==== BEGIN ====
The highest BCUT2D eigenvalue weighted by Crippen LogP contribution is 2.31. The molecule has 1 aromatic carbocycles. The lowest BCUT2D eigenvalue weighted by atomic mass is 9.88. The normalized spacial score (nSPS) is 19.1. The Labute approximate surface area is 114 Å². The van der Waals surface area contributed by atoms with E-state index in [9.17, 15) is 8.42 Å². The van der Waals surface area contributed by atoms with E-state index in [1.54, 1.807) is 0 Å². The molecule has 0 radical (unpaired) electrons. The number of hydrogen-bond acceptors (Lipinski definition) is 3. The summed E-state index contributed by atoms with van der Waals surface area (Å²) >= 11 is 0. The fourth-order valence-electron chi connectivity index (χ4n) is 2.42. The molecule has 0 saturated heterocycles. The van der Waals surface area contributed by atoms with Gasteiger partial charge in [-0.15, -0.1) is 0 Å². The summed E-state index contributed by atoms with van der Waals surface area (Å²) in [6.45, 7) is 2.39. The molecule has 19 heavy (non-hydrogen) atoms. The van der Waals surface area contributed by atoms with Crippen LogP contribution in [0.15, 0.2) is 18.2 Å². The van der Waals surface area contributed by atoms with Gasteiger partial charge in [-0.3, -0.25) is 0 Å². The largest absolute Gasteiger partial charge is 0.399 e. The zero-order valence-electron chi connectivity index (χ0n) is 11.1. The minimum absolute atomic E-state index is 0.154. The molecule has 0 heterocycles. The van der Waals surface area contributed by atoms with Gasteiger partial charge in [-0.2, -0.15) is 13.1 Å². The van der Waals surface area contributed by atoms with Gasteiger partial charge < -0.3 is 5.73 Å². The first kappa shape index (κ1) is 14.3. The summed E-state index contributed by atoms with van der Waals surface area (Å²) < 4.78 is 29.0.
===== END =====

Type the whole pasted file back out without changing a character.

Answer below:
The highest BCUT2D eigenvalue weighted by Crippen LogP contribution is 2.31. The molecule has 1 aromatic carbocycles. The lowest BCUT2D eigenvalue weighted by atomic mass is 9.88. The normalized spacial score (nSPS) is 19.1. The Labute approximate surface area is 114 Å². The van der Waals surface area contributed by atoms with E-state index in [9.17, 15) is 8.42 Å². The van der Waals surface area contributed by atoms with E-state index in [1.54, 1.807) is 0 Å². The molecule has 0 radical (unpaired) electrons. The number of hydrogen-bond acceptors (Lipinski definition) is 3. The summed E-state index contributed by atoms with van der Waals surface area (Å²) >= 11 is 0. The fourth-order valence-electron chi connectivity index (χ4n) is 2.42. The molecule has 0 saturated heterocycles. The van der Waals surface area contributed by atoms with Gasteiger partial charge in [-0.15, -0.1) is 0 Å². The summed E-state index contributed by atoms with van der Waals surface area (Å²) in [6.45, 7) is 2.39. The molecule has 19 heavy (non-hydrogen) atoms. The van der Waals surface area contributed by atoms with Crippen LogP contribution in [0.15, 0.2) is 18.2 Å². The van der Waals surface area contributed by atoms with Gasteiger partial charge in [-0.3, -0.25) is 0 Å². The largest absolute Gasteiger partial charge is 0.399 e. The zero-order valence-electron chi connectivity index (χ0n) is 11.1. The minimum absolute atomic E-state index is 0.154. The molecule has 0 heterocycles. The van der Waals surface area contributed by atoms with Gasteiger partial charge in [-0.2, -0.15) is 13.1 Å². The van der Waals surface area contributed by atoms with Gasteiger partial charge < -0.3 is 5.73 Å². The first kappa shape index (κ1) is 14.3. The summed E-state index contributed by atoms with van der Waals surface area (Å²) < 4.78 is 29.0.